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Who holds personal information

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Data Protection: Understanding the Importance of Personal Data Regulation


From the earliest stages of life, various organisations and bodies collect data about individuals. This information is gathered from a wide array of sources, including:

  • Airlines
  • Banks
  • Car repairers
  • Schools
  • Doctors
  • Clubs and associations
  • Credit card providers
  • Dentists
  • Estate agents
  • Gas and electric companies
  • Hospitals
  • Inland revenue
  • Insurance companies
  • Employers
  • Supermarkets
  • And many more

While much of the information held about individuals is considered highly confidential, it is essential to control and regulate personal data to prevent unwanted disclosures and safeguard privacy.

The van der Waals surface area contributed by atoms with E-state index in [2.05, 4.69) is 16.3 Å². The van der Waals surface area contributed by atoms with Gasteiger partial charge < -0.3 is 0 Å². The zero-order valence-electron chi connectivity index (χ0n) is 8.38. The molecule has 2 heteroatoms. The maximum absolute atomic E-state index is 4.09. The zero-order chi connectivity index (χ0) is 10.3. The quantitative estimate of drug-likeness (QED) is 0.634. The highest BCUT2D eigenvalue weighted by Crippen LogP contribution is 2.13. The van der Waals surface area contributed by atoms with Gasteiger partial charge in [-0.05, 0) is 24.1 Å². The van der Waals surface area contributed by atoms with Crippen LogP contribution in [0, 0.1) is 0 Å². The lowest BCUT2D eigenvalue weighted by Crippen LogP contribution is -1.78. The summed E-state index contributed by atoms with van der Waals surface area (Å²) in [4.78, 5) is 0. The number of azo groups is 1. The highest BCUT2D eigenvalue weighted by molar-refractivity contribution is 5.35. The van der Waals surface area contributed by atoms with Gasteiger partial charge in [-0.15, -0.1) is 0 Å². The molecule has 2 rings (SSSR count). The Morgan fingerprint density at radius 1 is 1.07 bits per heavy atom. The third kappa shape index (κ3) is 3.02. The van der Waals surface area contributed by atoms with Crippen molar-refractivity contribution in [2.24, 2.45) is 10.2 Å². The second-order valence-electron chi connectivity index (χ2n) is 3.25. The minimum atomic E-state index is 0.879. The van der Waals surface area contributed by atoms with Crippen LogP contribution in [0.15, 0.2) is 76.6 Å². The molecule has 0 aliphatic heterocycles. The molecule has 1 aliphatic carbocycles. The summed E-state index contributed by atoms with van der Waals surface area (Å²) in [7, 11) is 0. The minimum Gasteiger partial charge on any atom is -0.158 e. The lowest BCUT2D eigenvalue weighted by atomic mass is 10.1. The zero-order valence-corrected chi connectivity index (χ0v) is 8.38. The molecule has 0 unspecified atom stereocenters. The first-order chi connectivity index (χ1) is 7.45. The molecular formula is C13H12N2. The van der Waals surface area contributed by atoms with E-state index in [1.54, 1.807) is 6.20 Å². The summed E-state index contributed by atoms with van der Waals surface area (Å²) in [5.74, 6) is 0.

The Data Protection Act

The Data Protection Act establishes a framework of rights and duties aimed at safeguarding the collection and usage of personal data by organisations. It ensures a balance between business needs and individual privacy rights, prohibiting the release or sharing of personal information without prior consent.

Under the Act, data refers to information collected or intended to be held on a computer, including data recorded on paper for computer input or held in a structured format, such as part of a filing system. This encompasses various records, including health, education, housing, and social services.

Types of Data

The Data Protection Act categorises data into two main types:

  • Personal Data: Information from which an individual can be identified, including opinions and intentions regarding the individual.
  • Sensitive Data: Personal data containing sensitive information, such as racial or ethnic origin, religious beliefs, political opinions, trade union membership, physical or mental health, or sexual life.

Sensitive data receives increased legal protection under the Act, with specific obligations outlined for its handling and processing.